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Gehlenite, (Ca2Al[AlSiO7]), is a sorosilicate, Al-rich endmember of the melilite complete solid solution series with akermanite. The type locality is in the Monzoni Mountains, Fassa Valley in Trento Province in Italy, and is named after Adolf Ferdinand Gehlen by A.J. Fuchs in 1815.
Additional recommended knowledge
Gehlenite is found in carbonaceous chondrites from which it condensed as a refractory mineral in the hotter stages (FU Ori) of the presolar nebula , and is found in diorite intruded carbonate rocks , and to a far lesser extent in uncompahgrites , melilitites , alnoites , lamprophyres and possibly kimberlite pipes.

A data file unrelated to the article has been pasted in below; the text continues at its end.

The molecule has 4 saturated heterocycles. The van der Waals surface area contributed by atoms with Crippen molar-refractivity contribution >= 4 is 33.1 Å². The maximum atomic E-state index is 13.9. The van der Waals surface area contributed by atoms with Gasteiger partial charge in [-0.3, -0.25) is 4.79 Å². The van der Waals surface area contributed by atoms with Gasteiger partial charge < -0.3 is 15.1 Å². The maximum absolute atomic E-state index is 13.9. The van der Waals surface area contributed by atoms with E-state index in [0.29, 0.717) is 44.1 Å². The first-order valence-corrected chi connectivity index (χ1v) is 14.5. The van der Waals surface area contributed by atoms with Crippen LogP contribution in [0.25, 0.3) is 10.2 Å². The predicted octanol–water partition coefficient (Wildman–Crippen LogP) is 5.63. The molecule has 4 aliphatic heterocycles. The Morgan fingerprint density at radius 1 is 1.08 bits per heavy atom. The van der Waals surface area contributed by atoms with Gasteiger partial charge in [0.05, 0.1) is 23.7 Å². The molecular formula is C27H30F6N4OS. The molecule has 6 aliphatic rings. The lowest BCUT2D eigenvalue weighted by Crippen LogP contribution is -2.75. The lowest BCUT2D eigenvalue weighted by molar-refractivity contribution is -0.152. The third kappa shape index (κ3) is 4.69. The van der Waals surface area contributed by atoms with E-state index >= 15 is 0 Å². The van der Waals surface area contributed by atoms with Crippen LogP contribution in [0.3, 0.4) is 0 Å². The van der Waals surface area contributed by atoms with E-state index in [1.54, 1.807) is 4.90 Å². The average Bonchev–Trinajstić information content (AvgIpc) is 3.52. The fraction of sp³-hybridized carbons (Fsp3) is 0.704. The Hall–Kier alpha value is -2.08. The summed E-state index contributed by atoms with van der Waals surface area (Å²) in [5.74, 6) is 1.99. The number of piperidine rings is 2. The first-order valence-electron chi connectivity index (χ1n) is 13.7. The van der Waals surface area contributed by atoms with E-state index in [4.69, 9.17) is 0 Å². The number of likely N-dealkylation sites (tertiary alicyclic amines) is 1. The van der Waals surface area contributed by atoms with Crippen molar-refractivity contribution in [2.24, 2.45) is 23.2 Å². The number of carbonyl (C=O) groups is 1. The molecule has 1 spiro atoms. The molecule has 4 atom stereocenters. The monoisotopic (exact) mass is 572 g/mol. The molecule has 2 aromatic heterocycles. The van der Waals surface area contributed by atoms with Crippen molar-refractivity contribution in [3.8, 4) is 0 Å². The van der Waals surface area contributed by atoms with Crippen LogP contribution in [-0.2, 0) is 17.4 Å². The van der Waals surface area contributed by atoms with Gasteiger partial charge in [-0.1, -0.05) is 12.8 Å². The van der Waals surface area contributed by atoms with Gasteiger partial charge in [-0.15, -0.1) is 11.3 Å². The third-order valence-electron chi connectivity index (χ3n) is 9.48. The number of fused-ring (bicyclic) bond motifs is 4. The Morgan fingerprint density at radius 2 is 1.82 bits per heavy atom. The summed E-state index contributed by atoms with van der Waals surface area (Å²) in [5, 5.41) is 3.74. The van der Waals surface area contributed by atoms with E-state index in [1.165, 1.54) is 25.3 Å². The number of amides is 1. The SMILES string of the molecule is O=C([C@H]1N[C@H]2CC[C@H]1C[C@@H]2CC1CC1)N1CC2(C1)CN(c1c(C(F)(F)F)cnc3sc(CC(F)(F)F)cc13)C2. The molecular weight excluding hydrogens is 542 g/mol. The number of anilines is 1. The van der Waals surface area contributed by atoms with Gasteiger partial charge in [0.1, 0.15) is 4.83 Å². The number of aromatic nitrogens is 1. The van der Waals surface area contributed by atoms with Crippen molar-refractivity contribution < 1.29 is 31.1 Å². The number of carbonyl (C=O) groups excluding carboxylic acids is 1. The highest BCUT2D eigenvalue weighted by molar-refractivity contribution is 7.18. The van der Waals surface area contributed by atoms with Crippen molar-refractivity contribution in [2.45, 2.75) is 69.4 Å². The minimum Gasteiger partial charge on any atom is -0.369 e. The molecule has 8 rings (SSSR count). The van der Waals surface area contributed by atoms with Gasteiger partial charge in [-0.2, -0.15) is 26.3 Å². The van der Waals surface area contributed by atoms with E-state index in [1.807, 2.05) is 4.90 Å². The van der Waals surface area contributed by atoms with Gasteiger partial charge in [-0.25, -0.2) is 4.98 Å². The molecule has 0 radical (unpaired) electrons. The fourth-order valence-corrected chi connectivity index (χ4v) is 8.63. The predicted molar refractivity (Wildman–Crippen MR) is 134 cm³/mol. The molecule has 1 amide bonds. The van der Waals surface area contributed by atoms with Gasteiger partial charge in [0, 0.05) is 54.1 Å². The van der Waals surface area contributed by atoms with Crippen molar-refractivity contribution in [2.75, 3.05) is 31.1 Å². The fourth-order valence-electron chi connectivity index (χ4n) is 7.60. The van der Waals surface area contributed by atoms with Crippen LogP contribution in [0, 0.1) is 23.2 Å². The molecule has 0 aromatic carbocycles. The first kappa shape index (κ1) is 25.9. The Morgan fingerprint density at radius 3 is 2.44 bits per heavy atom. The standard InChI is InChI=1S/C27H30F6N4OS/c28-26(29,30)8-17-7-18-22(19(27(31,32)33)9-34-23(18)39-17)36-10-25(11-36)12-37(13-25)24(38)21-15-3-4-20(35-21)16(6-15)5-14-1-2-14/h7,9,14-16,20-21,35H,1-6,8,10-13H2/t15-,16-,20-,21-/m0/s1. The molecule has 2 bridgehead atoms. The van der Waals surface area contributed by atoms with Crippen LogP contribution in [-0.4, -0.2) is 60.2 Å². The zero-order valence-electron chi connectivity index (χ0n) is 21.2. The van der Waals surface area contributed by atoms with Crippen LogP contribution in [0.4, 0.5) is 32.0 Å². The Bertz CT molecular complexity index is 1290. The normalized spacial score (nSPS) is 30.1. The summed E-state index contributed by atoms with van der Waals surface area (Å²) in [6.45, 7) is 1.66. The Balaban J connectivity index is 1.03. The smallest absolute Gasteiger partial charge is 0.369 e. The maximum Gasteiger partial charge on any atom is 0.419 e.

Gehlenite has also been found on the comet 81P/Wild.
Crystallography, Composition and Physical Properties
Gehlenite is one of five, isostructural tetragonal crystal system minerals in the melilite group. The tetrahedral linkage within the structure is similar to that of an aluminosilicate framework structure and was once considered a feldspathoid-like mineral due to silica undersaturation.
Gehlenite has a Mohs hardness of 5-6, a vitreous to greasy lustre, distinct to good cleavage and is yellow brown, greenish grey or colourless. Its streak is white or grey-white.  It is uniaxial (-), has an anomolous nonzero 2V angle and has a characteristic 'ultrablue' birefringence.
|This article is licensed under the GNU Free Documentation License. It uses material from the Wikipedia article "Gehlenite". A list of authors is available in Wikipedia.|